Customer: replied 1 year ago.

He has the disciplinary meeting this week, and will be accompanied by his union rep. He explained how the mistake arose, and made suggestions as to how it could be avoided in future, but thus far, they were ignored. The employer also claimed he would think about it further overnight, but sent the disciplinary action letter a few hours later, seeking gross misconduct, and has clearly made up his mind quickly.


We would like to know whether any of these concerns are valid, especially with regard to the employer's behaviour in arranging the investigations and disciplinary action. Also, whether this is a reasonable case of gross misconduct, rather than, say, serious misconduct and a written warning. For my friend's future employment, would it be better to resign, rather than be sacked?

Expert:  Jenny McKenzie replied 1 year ago.
Hello the first thing that I would say is that even though your friend has been called for a gross misconduct disciplinary it does not mean that he will necessarily be dismissed. The employer should consider evidence at hearing and then decide whether your friend has committed an act of gross misconduct, if the employer finds that he has then he has the option to dismiss the employee. If the employer had not stated in the letter that potentially it could amount to gross misconduct then procedurally there would not be the option to dismiss. This means that your friend should not read too much into that decision.

To answer your questions as listed:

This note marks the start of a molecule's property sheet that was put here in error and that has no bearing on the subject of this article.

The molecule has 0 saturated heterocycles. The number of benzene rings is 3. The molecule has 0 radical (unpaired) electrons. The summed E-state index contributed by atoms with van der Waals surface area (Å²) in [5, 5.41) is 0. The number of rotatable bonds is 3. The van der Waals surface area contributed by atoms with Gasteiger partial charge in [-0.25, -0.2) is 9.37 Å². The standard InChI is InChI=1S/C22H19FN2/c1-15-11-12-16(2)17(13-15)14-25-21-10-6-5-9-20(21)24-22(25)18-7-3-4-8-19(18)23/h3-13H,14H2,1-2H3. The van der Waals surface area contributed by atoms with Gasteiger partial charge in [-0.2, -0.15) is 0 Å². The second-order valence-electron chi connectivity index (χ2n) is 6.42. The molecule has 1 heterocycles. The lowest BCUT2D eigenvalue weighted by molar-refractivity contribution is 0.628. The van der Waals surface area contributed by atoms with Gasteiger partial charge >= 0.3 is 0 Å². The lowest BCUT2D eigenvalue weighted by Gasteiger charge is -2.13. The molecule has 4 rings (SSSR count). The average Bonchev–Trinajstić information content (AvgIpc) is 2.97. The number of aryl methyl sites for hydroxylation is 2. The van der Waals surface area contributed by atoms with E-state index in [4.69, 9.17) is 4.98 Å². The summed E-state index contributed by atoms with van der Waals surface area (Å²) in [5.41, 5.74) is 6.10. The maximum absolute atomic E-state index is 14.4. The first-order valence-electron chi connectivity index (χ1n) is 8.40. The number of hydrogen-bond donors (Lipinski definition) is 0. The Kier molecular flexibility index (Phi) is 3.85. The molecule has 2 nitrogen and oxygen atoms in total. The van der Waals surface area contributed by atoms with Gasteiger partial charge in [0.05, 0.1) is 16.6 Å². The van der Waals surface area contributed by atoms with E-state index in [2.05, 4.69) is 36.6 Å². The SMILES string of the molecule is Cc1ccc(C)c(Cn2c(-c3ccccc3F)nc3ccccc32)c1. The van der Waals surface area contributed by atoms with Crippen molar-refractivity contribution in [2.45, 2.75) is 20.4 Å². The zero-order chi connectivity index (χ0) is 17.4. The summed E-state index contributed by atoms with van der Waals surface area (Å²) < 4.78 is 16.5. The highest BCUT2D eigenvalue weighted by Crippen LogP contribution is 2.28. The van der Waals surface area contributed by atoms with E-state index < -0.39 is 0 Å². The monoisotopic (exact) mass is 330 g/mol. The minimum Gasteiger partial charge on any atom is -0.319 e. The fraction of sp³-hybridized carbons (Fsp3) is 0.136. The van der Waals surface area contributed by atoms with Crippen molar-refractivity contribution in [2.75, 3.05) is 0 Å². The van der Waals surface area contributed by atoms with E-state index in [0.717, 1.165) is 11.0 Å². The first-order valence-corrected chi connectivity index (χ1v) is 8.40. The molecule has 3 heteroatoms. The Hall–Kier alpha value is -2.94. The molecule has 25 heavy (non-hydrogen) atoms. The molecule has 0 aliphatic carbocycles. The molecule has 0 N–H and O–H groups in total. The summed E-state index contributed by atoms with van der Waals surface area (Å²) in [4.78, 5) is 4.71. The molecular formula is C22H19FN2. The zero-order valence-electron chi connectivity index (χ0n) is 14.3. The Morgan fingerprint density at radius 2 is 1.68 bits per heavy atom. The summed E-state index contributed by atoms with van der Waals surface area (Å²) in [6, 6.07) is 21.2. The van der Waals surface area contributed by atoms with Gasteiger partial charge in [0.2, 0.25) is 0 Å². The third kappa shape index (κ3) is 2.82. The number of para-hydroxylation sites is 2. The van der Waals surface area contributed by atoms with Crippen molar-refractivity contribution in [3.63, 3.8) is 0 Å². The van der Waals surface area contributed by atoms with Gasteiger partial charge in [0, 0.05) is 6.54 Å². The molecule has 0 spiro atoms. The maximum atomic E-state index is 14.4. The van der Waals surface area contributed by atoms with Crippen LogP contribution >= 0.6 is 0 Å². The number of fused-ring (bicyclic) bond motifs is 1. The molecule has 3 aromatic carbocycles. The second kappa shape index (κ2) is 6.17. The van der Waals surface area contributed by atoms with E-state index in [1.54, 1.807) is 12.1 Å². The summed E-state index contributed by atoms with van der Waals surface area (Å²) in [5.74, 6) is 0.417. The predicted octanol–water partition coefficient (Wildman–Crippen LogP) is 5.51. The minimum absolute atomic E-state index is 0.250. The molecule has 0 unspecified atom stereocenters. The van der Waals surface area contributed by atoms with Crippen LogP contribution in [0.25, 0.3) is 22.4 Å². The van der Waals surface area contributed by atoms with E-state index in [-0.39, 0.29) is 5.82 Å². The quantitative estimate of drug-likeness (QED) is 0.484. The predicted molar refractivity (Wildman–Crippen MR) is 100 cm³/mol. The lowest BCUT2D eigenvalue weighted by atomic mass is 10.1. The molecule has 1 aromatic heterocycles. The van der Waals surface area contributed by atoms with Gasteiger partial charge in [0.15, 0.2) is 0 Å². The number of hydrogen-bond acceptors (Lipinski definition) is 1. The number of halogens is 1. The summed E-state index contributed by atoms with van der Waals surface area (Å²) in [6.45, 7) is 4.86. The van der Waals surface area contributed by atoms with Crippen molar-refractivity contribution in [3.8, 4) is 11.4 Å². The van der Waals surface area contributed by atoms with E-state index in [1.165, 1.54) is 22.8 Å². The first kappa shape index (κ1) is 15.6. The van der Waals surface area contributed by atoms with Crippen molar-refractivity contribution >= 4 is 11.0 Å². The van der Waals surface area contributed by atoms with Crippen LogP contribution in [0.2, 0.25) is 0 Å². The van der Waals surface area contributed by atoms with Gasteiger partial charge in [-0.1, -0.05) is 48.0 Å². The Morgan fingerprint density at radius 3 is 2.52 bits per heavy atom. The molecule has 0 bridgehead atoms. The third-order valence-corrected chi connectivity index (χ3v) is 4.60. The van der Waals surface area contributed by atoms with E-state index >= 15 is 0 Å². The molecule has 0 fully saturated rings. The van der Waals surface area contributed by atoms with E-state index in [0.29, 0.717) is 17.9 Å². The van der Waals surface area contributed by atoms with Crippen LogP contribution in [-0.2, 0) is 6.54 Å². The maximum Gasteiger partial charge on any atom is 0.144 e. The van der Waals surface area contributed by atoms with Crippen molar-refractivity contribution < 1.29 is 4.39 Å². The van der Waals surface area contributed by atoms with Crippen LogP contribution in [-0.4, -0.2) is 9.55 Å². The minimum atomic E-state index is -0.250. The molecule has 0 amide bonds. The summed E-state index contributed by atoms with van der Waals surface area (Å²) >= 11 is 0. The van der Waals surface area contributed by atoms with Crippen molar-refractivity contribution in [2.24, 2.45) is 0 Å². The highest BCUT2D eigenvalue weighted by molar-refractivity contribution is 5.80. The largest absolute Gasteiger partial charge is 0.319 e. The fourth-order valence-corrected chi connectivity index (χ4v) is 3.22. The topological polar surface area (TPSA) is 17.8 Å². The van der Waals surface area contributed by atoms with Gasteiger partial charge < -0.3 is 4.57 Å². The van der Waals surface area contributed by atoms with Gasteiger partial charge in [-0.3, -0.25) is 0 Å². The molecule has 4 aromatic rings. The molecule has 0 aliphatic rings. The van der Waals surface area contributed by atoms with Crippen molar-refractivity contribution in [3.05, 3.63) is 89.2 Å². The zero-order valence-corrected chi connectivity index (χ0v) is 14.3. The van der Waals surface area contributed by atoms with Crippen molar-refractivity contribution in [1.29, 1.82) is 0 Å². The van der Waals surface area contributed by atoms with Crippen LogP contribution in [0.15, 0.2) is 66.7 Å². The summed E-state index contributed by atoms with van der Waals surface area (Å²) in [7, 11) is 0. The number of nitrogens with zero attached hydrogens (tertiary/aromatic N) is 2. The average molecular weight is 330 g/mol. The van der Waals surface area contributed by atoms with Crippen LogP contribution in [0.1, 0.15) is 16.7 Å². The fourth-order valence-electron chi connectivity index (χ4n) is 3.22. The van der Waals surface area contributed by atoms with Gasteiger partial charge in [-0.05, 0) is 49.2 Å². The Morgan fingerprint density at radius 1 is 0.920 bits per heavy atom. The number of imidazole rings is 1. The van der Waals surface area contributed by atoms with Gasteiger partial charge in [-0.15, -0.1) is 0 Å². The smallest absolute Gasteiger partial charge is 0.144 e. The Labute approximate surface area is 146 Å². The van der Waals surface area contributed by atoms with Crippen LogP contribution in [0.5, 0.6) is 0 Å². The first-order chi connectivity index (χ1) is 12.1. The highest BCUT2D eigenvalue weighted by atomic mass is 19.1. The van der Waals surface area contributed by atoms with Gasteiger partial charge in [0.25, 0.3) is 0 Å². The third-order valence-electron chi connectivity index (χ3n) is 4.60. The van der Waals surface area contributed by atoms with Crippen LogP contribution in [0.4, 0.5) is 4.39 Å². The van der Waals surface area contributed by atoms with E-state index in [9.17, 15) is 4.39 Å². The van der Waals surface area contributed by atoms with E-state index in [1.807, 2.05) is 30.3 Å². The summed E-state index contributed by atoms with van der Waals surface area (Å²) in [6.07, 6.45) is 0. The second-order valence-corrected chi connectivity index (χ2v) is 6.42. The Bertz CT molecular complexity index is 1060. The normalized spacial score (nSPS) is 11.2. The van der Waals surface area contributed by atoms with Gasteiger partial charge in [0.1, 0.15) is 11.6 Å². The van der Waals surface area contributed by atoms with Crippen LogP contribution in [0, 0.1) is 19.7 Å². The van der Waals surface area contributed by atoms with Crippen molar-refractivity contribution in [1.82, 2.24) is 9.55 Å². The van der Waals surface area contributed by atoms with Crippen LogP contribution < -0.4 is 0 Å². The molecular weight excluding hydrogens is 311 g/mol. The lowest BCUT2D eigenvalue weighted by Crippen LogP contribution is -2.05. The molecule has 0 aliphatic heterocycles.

a) If there are other people who could hold a disciplinary and or an appeal if necessary then they should do so. If they do not then your friend can argue that procedurally a dismissal (if this occurs) is unfair.
b) The employer can ask for witnesses to support their allegation. There is nothing to prevent them from doing this. Your friend has the right to be accompanied at a disciplinary hearing by a work colleague or a trade union representative of his choice and should be given the freedom to make this arrangement himself. If he is not then he can argue that any dismissal is procedurally unfair.
c)If your friend raises a health and safety complaint then it should be taken seriously. If he is dismissed for raising the complaint then it would amount to automatic unfair dismissal.
d)Your friend should raise this as a complaint during the process of the disciplinary hearing.

On the basis of what you say if he is dismissed he should appeal against the dismissal. and raise a complaint in the Employment Tribunal.

If you have any further questions please ask. If I have answered your question I would be grateful if you would give my answer a positive rating.

Thank you and I would like to wish your friend all the best.
Jenny McKenzie,
Satisfied Customers: 5438
Experience: 10 Years of experience in Employment Law and HR
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Jenny McKenzie